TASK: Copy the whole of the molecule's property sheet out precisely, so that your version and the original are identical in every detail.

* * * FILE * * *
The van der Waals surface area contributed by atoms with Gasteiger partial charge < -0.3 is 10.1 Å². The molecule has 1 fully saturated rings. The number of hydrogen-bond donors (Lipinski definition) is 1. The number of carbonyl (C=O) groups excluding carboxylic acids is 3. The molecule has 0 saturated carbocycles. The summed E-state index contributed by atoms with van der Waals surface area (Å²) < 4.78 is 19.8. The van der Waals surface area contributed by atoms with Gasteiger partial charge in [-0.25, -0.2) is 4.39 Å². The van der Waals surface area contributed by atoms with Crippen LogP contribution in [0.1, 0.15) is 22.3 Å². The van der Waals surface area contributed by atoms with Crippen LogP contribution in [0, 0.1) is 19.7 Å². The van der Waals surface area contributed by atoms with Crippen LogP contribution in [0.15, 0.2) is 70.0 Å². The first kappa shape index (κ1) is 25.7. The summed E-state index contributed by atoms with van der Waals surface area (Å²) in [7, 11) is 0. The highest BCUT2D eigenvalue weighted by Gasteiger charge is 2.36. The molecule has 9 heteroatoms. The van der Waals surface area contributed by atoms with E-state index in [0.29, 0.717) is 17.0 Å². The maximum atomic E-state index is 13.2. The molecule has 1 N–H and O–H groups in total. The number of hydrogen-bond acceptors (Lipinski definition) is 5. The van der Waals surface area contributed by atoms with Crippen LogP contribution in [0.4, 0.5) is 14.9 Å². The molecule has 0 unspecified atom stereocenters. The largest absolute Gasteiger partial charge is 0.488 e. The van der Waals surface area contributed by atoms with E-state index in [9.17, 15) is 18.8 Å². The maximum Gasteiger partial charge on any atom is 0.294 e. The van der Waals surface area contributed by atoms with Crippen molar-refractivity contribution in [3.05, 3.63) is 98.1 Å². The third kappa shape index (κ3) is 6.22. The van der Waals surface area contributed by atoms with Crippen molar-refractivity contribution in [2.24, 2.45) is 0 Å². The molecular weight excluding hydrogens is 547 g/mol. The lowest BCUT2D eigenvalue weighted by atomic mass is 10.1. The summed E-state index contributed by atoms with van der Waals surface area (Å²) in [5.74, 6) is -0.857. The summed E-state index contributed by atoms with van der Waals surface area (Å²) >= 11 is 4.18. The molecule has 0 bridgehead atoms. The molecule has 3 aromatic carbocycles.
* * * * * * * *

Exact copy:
The van der Waals surface area contributed by atoms with Gasteiger partial charge < -0.3 is 10.1 Å². The molecule has 1 fully saturated rings. The number of hydrogen-bond donors (Lipinski definition) is 1. The number of carbonyl (C=O) groups excluding carboxylic acids is 3. The molecule has 0 saturated carbocycles. The summed E-state index contributed by atoms with van der Waals surface area (Å²) < 4.78 is 19.8. The van der Waals surface area contributed by atoms with Gasteiger partial charge in [-0.25, -0.2) is 4.39 Å². The van der Waals surface area contributed by atoms with Crippen LogP contribution in [0.1, 0.15) is 22.3 Å². The van der Waals surface area contributed by atoms with Crippen LogP contribution in [0, 0.1) is 19.7 Å². The van der Waals surface area contributed by atoms with Crippen LogP contribution in [0.15, 0.2) is 70.0 Å². The first kappa shape index (κ1) is 25.7. The summed E-state index contributed by atoms with van der Waals surface area (Å²) in [7, 11) is 0. The highest BCUT2D eigenvalue weighted by Gasteiger charge is 2.36. The molecule has 9 heteroatoms. The van der Waals surface area contributed by atoms with E-state index in [0.29, 0.717) is 17.0 Å². The maximum atomic E-state index is 13.2. The molecule has 1 N–H and O–H groups in total. The number of hydrogen-bond acceptors (Lipinski definition) is 5. The van der Waals surface area contributed by atoms with Crippen LogP contribution in [0.4, 0.5) is 14.9 Å². The molecule has 0 unspecified atom stereocenters. The largest absolute Gasteiger partial charge is 0.488 e. The van der Waals surface area contributed by atoms with E-state index in [9.17, 15) is 18.8 Å². The maximum Gasteiger partial charge on any atom is 0.294 e. The van der Waals surface area contributed by atoms with Crippen molar-refractivity contribution in [3.05, 3.63) is 98.1 Å². The third kappa shape index (κ3) is 6.22. The van der Waals surface area contributed by atoms with Crippen molar-refractivity contribution in [2.24, 2.45) is 0 Å². The molecular weight excluding hydrogens is 547 g/mol. The lowest BCUT2D eigenvalue weighted by atomic mass is 10.1. The summed E-state index contributed by atoms with van der Waals surface area (Å²) in [5.74, 6) is -0.857. The summed E-state index contributed by atoms with van der Waals surface area (Å²) >= 11 is 4.18. The molecule has 0 bridgehead atoms. The molecule has 3 aromatic carbocycles.